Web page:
Waymo is already operating a beta self-driving taxi service in Phoenix, Arizona. Krafcik announced that the program will expand to more participants in the coming months. And in a dig at Uber‘s recent high-profile accident, he emphasized that safety is Waymo‘s highest priority.

While self-driving cars are still years away from being mainstream, I/O 2018 showed that Waymo continues to lead the pack in making them a reality. With Alphabet‘s backing and Google‘s AI prowess, they are well-positioned to transform transportation in the coming decades.

The Takeaway

I/O 2018 made it abundantly clear that Google is going all-in on AI and machine learning. Nearly every announcement had an AI component, from adaptive battery management on Android to contextual recommendations in Google Maps.

Some of the previews, like Google Duplex carrying on a human-like phone conversation, were jaw-dropping. Others, like Smart Compose for Gmail, were less flashy but will likely be widely used. Regardless, the scope and ambition of Google‘s AI efforts is staggering.

At the same time, Google is clearly paying attention to the growing backlash against the unintended consequences of technology. The digital wellbeing features woven throughout Android P and other products are a proactive attempt to rebalance our relationship with screens and algorithms.

Google‘s embrace of AI makes sense given its unique strengths and market position. With billions of users across its platforms, the company has access to an unparalleled amount of data to feed its algorithms. Its vast knowledge graph understands connections between people, places, and things. And its deep bench of machine learning talent is constantly pushing the envelope of what‘s possible.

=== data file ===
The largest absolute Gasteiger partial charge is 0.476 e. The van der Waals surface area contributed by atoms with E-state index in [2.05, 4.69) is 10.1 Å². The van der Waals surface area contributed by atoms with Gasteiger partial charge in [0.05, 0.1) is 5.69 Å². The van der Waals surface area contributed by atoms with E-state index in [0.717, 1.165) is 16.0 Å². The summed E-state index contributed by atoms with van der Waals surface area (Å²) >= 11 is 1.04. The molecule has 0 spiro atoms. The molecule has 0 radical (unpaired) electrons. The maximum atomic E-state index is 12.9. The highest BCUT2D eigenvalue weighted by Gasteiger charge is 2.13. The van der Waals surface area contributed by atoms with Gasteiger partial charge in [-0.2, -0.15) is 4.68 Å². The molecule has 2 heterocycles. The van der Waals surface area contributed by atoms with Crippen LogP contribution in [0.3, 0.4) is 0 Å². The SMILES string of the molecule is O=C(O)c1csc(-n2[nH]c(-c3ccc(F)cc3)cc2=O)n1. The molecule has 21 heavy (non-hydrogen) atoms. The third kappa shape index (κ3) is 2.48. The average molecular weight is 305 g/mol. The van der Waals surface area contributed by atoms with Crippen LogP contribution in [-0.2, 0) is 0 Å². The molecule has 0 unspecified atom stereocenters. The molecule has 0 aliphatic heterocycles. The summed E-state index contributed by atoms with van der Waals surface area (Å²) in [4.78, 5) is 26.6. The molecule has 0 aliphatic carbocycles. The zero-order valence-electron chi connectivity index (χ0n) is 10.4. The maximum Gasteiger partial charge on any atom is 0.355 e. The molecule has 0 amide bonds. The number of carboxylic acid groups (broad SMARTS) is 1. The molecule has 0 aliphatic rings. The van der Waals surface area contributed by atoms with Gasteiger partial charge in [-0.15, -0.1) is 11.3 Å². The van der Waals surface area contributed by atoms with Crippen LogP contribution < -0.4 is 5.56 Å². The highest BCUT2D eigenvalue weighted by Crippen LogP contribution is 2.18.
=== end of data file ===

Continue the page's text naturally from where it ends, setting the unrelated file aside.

Still, the march towards an AI-first future raises major questions that I/O 2018 mostly glossed over. How will Google balance its insatiable appetite for data with growing privacy and security worries? What ethical lines will they draw in the sand as they give AI systems more autonomy and decision-making power? How can they apply the same algorithmic approaches to fighting issues like filter bubbles, toxicity, and misinformation?

The coming months and years will reveal how successfully Google can navigate these challenges. What‘s certain is that the concepts and products unveiled at I/O 2018 will touch billions of lives as they reshape how we interact with technology on a daily basis. Given Google‘s ubiquity and power, that‘s simultaneously thrilling and a little terrifying.

One thing‘s for sure: the AI-first era is here, and Google is determined to win it. Buckle up because the next few years will be a wild ride with major implications for the tech industry and society as a whole.